B.C. temporary foreign workers abused by employers, agents: Report

Some workers report experiencing financial, physical, psychological, sexual abuse

B.C. temporary foreign workers abused by employers, agents: Report

Temporary foreign workers (TFWs) in British Columbia have experienced many types of abuse perpetrated by employers and their agents, according to a report from the Migrant Workers Centre (MWC).

Looking in 30 applications for the Open Work Permit for Vulnerable Workers (“VWOWP”), MWC found that many workers experience financial, psychological, physical and sexual abuse.

Forms of financial abuse workers went through include:

  • excessive work hours (53.3 per cent)
  • unpaid wages (46.7 per cent)
  • payment of a recruitment fee (36.7 per cent)
  • forced to work in contravention of work permit condition (26.7 per cent)
  • wrongful or early termination (16.7 per cent)
  • forced to repay a portion of wages to their employer (16.7 per cent)

Forms of psychological abuse include:

  • verbal abuse (50 per cent)
  • threats of termination and deportation (23.3 per cent)
  • coercion and/or pressure to get the applicant to do something against their will (16.7 per cent)
  • employer restricted the worker’s movement and activities after wo (16.7 per cent)
  • retaliation by employer or threats of not being hired back after submitting complaints against the employer (10 per cent)
  • employer required the worker to live with them but did not provide a private and safe living space (10 per cent)
  • intimidation by employer upon termination (10 per cent)

Workers also went through different forms of physical and sexual abuse, including:

  • physical violence by the employer (16.7 pe cent)
  • exposure to chemical pesticides without personal protection equipment (6.7 per cent)
  • forced to perform physically-demanding work while injured in contravention of medical advice (6.7 per cent)
  • forced or coerced to perform sexual acts (6.7 per cent)
  • repeated sexual assault by the employer (3.3 per cent)
  • forced to send pictures of a sexual nature by text message to employer (3.3 per cent)

During the early months of the COVID-19 pandemic, some 25 per cent of the total death count because of the virus were attributed to migrants, according to a previous report. Also, migrant farmworkers who come to Ontario from other countries are at higher risk of contracting COVID-19 and other diseases. This is due to their communal living and working conditions, according to a previous report.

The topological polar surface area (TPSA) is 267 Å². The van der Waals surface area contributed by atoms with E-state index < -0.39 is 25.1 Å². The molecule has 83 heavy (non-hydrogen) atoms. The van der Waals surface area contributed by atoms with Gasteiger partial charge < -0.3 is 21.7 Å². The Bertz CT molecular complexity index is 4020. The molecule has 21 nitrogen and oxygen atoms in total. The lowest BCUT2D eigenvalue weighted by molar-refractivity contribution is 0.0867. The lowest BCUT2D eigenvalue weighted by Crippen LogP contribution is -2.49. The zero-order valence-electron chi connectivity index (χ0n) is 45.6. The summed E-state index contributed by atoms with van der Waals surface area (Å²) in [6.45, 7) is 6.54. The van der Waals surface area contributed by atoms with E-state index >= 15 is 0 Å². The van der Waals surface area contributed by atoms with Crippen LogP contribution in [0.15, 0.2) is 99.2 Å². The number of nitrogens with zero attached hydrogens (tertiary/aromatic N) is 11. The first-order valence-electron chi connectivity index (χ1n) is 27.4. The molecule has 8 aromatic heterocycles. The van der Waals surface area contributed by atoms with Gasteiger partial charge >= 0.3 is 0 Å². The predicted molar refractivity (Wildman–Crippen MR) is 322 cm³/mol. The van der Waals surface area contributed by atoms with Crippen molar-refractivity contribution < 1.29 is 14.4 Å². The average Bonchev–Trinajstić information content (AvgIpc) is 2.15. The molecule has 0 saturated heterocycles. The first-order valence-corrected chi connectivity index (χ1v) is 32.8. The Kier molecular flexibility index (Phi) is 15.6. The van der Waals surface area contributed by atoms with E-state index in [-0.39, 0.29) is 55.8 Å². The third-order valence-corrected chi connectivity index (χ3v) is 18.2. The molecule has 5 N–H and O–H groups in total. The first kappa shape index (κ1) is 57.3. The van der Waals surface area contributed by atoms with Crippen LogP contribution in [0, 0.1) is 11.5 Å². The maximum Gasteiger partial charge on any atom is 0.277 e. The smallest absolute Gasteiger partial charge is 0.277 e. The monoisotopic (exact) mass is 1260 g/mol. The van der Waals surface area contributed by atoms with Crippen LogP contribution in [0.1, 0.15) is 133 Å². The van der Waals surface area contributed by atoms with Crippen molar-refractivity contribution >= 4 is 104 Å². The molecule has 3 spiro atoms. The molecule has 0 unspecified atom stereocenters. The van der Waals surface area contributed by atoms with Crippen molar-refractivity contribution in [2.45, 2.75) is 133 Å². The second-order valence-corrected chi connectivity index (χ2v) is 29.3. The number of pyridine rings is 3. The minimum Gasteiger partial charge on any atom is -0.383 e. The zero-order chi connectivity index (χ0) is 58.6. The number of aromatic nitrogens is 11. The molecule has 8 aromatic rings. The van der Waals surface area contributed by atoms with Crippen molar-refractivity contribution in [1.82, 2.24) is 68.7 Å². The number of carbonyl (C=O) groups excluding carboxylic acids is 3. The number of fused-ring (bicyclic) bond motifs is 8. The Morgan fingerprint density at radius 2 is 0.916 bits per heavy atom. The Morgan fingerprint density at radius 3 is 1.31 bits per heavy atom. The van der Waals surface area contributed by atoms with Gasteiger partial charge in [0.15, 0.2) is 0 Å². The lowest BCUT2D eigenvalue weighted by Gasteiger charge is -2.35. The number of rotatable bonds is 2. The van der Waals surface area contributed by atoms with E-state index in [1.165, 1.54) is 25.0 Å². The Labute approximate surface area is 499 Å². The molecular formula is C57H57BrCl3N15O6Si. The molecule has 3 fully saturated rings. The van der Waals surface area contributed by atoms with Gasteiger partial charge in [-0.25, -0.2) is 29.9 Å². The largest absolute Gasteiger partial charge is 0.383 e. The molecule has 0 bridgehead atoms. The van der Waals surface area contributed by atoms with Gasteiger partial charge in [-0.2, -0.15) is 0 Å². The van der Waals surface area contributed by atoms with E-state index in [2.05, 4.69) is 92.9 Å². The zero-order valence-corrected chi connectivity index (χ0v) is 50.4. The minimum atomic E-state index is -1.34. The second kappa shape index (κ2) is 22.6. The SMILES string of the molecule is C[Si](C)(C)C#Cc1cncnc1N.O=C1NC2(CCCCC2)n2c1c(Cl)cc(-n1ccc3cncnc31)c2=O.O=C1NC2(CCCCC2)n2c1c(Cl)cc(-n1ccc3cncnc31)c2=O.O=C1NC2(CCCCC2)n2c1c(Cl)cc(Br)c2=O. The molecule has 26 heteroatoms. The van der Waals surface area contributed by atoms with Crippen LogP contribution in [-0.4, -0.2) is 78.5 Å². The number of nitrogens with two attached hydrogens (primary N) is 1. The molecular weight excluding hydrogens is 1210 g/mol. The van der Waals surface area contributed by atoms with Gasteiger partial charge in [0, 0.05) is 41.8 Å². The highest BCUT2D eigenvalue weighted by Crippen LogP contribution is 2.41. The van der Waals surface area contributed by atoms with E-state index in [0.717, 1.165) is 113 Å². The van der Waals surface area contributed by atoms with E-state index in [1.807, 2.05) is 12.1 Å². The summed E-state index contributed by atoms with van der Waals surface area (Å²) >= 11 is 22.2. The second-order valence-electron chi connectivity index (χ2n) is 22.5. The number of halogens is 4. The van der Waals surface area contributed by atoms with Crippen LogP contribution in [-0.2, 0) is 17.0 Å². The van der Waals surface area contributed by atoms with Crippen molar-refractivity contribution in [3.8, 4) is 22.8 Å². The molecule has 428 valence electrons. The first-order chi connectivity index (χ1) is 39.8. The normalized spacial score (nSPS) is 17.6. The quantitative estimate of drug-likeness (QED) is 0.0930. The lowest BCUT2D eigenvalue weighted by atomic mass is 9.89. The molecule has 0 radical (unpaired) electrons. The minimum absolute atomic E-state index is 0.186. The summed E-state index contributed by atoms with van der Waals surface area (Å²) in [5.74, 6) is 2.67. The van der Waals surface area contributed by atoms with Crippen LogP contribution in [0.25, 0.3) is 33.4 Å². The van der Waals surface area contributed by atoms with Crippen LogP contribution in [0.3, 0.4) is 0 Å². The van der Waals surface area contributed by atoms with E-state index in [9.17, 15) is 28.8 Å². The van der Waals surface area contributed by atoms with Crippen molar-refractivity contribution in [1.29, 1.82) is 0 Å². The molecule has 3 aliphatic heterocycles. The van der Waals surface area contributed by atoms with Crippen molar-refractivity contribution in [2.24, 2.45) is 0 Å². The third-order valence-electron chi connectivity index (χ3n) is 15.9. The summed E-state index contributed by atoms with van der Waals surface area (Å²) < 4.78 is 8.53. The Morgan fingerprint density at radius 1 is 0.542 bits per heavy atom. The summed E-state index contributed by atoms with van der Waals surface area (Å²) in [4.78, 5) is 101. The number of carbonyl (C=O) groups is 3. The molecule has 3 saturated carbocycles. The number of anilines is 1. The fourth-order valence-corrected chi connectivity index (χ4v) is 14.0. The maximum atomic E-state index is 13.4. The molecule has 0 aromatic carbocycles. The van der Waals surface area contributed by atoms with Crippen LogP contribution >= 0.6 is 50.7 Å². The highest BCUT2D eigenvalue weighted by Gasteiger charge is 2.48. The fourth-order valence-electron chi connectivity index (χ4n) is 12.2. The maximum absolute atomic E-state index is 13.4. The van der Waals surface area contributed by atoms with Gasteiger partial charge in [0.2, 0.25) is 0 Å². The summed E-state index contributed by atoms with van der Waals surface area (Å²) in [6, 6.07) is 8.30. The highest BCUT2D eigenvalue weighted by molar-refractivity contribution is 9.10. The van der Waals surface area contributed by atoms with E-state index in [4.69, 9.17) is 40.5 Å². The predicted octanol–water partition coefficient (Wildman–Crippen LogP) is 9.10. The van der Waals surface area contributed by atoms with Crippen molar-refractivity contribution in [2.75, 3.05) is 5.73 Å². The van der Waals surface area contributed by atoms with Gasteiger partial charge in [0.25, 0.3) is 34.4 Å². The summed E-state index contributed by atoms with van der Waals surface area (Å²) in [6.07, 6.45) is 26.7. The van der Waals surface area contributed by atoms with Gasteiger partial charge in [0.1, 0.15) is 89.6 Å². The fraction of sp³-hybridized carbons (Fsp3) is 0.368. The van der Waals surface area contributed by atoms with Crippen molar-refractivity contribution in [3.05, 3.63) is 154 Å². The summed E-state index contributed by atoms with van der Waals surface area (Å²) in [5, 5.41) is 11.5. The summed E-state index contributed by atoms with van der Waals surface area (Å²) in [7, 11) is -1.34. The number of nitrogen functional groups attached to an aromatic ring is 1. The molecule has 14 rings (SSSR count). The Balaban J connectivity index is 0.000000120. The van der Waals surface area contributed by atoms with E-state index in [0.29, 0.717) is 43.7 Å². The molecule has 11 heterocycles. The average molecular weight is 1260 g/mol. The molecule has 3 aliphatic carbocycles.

But B.C.’s TFWs’ struggles do not end there. Despite the purpose of the program to assist workers escaping abuse and exploitative circumstances, applicants have also faced enforcement action as a consequence of submitting a VWOWP application, MWC said in the report.

“The potential for enforcement action creates a disincentive for workers to seek help in a situation of abuse. The applications analyzed showed troubling examples of workers who have come forward to disclose abuse or non-compliance by employers and/or immigration consultants only to have that information used against them in enforcement proceedings which could and has resulted in a removal order being made against the worker,” MWC said.

In December 2021, the federal government announced it is looking to further improve safety measures for temporary foreign workers in the agricultural sector. The statement came after an Auditor General report noted that inspections at living spaces and workplaces conducted by Employment and Social Development Canada (ESDC) have been problematic. In particular, 88 per cent of quarantine inspections in late 2020 were deemed "problematic", up from 73 per cent the previous year.


MWC also shared some recommendations for the government to help improve migrant workers’ access to justice, including:

  1. Recognize the power imbalance between workers and employers and their agents.
  2. Assign specialized officers and provide training on concepts and evidence of abuse.
  3. Allow counsel to attend interviews.
  4. Ensure a trauma-informed approach at interviews.
  5. Introduce requirements for greater transparency in officers’ written reasons for their decisions.
  6. Develop a review process outside of the Federal Court.
  7. Follow-up with employers who have been found to have abused a worker.
  8. Follow-up with immigration consultants who have been found to have participated in the abuse of a worker.